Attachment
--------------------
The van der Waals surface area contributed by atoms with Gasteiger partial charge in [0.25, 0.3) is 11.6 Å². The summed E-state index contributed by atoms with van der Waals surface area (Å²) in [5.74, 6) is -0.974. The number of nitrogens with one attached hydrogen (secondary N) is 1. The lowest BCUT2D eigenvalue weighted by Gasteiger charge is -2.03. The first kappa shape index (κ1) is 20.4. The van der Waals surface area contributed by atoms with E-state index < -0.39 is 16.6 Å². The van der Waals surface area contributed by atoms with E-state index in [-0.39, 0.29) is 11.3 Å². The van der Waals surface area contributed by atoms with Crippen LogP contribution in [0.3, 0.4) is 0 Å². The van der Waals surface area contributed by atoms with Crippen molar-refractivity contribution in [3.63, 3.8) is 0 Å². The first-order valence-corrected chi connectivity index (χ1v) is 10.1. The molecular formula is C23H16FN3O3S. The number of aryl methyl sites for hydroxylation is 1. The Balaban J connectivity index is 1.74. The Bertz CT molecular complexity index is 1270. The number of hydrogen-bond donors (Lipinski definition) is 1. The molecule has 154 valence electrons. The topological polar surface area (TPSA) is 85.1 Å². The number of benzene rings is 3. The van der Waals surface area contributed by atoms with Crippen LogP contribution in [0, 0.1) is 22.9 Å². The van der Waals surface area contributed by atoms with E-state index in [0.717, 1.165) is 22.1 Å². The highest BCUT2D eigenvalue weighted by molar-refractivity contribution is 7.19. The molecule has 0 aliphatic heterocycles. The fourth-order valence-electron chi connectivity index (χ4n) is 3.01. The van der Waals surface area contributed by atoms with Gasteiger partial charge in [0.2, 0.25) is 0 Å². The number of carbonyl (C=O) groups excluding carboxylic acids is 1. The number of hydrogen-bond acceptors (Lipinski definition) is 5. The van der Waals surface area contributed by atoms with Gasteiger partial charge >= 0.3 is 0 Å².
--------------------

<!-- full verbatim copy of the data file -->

The van der Waals surface area contributed by atoms with Gasteiger partial charge in [0.25, 0.3) is 11.6 Å². The summed E-state index contributed by atoms with van der Waals surface area (Å²) in [5.74, 6) is -0.974. The number of nitrogens with one attached hydrogen (secondary N) is 1. The lowest BCUT2D eigenvalue weighted by Gasteiger charge is -2.03. The first kappa shape index (κ1) is 20.4. The van der Waals surface area contributed by atoms with E-state index < -0.39 is 16.6 Å². The van der Waals surface area contributed by atoms with E-state index in [-0.39, 0.29) is 11.3 Å². The van der Waals surface area contributed by atoms with Crippen LogP contribution in [0.3, 0.4) is 0 Å². The van der Waals surface area contributed by atoms with Crippen molar-refractivity contribution in [3.63, 3.8) is 0 Å². The first-order valence-corrected chi connectivity index (χ1v) is 10.1. The molecular formula is C23H16FN3O3S. The number of aryl methyl sites for hydroxylation is 1. The Balaban J connectivity index is 1.74. The Bertz CT molecular complexity index is 1270. The number of hydrogen-bond donors (Lipinski definition) is 1. The molecule has 154 valence electrons. The topological polar surface area (TPSA) is 85.1 Å². The number of benzene rings is 3. The van der Waals surface area contributed by atoms with Crippen LogP contribution in [0, 0.1) is 22.9 Å². The van der Waals surface area contributed by atoms with E-state index in [0.717, 1.165) is 22.1 Å². The highest BCUT2D eigenvalue weighted by molar-refractivity contribution is 7.19. The molecule has 0 aliphatic heterocycles. The fourth-order valence-electron chi connectivity index (χ4n) is 3.01. The van der Waals surface area contributed by atoms with Gasteiger partial charge in [0.2, 0.25) is 0 Å². The number of carbonyl (C=O) groups excluding carboxylic acids is 1. The number of hydrogen-bond acceptors (Lipinski definition) is 5. The van der Waals surface area contributed by atoms with Gasteiger partial charge >= 0.3 is 0 Å².